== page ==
eleven inch length of pull, which made it a pretty good fit for Ann.  The pull length on the Savage was 12 inches from the factory, so I removed the recoil pad, trued up the stock on the radial arm saw, and cut about an inch and a quarter off the butt.  This was the maximum I could remove without getting into the cheek piece as well as still being able to modify the existing recoil pad to a reasonable fit.  (During the off season, we can get a 'grind to fit' recoil pad and improve upon the slightly mis-matched edges.)

After repeated shouldering of the gun, it was apparent that the scope was still too far forward with no leeway with the existing ring spacing to move it rearward.  Digging through my drawer full of such 'stuff' turned up a set of old Redfield extension rings that had a long forgotten home on one of our rifles somewhere, sometime.  Fortunately the old Redfield rings will fit Leupold bases so the result was setting the scope back a bit over a half inch.

Success!  The rifle now comes comfortably to Little Heifer's shoulder with the scope in position to provide a full field of view. 

Lady Savage with Redfield extension rings setting the scope back for proper eye relief.

Now back to the sight in session with the Savage.  As usual the first step was the LASERLYTE bore sighter in the shop.  Place the rifle in a steady cradle, insert the laser in the muzzle, project the red dot on the wall, and adjust the scope reticle to superimpose on the dot.

Moving to the bench on the 100 yard range, I fired two shots at the test target.  Much to my surprise, one bullet hole was a good 4 inches to the left of the other.  How did that happen?  Surely my hold on the aiming point using a Caldwell shooting cradle couldn't be that far off could it?  Since I wasn't sure which shot was first, I fired another to see if something was really screwed up or I had just mis-aimed.  That third shot was nearly touching the hole nearest the aiming point so I used that as my point of adjustment.

Since the two adjacent bullet holes were very near the aiming point, scope adjustments were minimal.  Another three shot group was fired.  Now we are printing about an inch and a half high at 100 yards, which is about right where we want.

Here's the Savage sight in target with marked bullet holes as described above.  Nice group from an off the shelf rifle, but Savage has that kind of reputation.

Shooting from a BOG-POD tripod rest inside the ground blind set up South of the house, Ann placed a test shot within an inch and a quarter of point of aim.  That big buck from last season will be in serious danger if he shows up here again this year!

Ann's shot from the blind off a Bog-Pod tripod.  We think this is close enough to kill a deer.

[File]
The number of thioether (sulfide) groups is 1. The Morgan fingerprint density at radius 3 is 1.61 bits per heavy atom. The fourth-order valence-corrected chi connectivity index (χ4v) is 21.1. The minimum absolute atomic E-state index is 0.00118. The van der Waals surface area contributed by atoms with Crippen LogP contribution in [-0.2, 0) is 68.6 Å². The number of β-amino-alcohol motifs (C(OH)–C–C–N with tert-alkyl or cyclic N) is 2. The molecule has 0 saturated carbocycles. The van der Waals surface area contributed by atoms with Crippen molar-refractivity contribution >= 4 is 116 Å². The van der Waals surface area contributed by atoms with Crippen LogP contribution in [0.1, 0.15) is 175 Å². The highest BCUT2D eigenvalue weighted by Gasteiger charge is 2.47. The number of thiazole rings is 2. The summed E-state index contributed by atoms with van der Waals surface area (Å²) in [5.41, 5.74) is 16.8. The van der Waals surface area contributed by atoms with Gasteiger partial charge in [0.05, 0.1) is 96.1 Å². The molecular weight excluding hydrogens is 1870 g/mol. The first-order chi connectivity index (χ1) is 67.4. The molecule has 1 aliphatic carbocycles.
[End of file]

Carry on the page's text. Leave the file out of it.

On August 31st (too late for the last newsletter) I finally dragged the shooting bench outside the shop door to do some shooting with the new Sako .30-06 I picked up last June in Missoula, MT.  (For more about the Sako and the Leupold scope mounted thereon, see the May/June and July/August 2015 newsletters.  Click HERE and HERE.)

I have always been impressed with the fact that the first shot from a rifle and scope set up with one of my LASERLYTE bore sighters has always printed somewhere 'on the paper' at 100 yards.  Alas, after the initial shot with the Sako, I could not see a hole in the target when viewing with the spotting scope!  Well, this ain't startin' out too good!  After a 'pissed off stomp' downrange to the target stand I found that my concerns were unfounded!  The shot had printed 5 inches low and 4 inches right, only to land in the red/orange strip around one of the auxiliary aiming points on the Redfield sight in target.  I simply could not see the bullet hole in that background.

After the appropriate number of clicks of the 'quarter minute' adjustments on the Leupold, a three shot group was fired.  This sub-inch group centered a half inch left and a half inch above the aiming point.  After two clicks back to the right, another group was fired at the lower left aiming point on the target.  When the trigger broke on the third shot of that group, I knew that my rusty bench shooting skills had shown their rust.  I yanked the shot slightly left.  In the parlance of bench rest shooting, this is known as a 'called flyer'.  To check my judgment of the call, I fired one more shot to the same point of aim.

Sight in target for the Sako.  Testimony to the accuracy of the LASERLYTE, Leupold's quarter minute adjustments, and last but not least, of the Sako .30-06 in the hands of an admitted mediocre bench rest shooter.

A couple more words about the Sako:  The smoothness of operation of the bolt action on this rifle surpasses any other rifle in my gun safe!  Buttery smooth is no exaggeration.  Feeding from the magazine and extraction from the chamber were flawless.  Another feature I like, even though only two or three of my other center fire rifles have this, is the fixed, solid ejector.  Unlike many popular rifle brands, such as the Remington 700 for example, this rifle does not utilize a spring loaded plunger in the bolt face to eject the cases.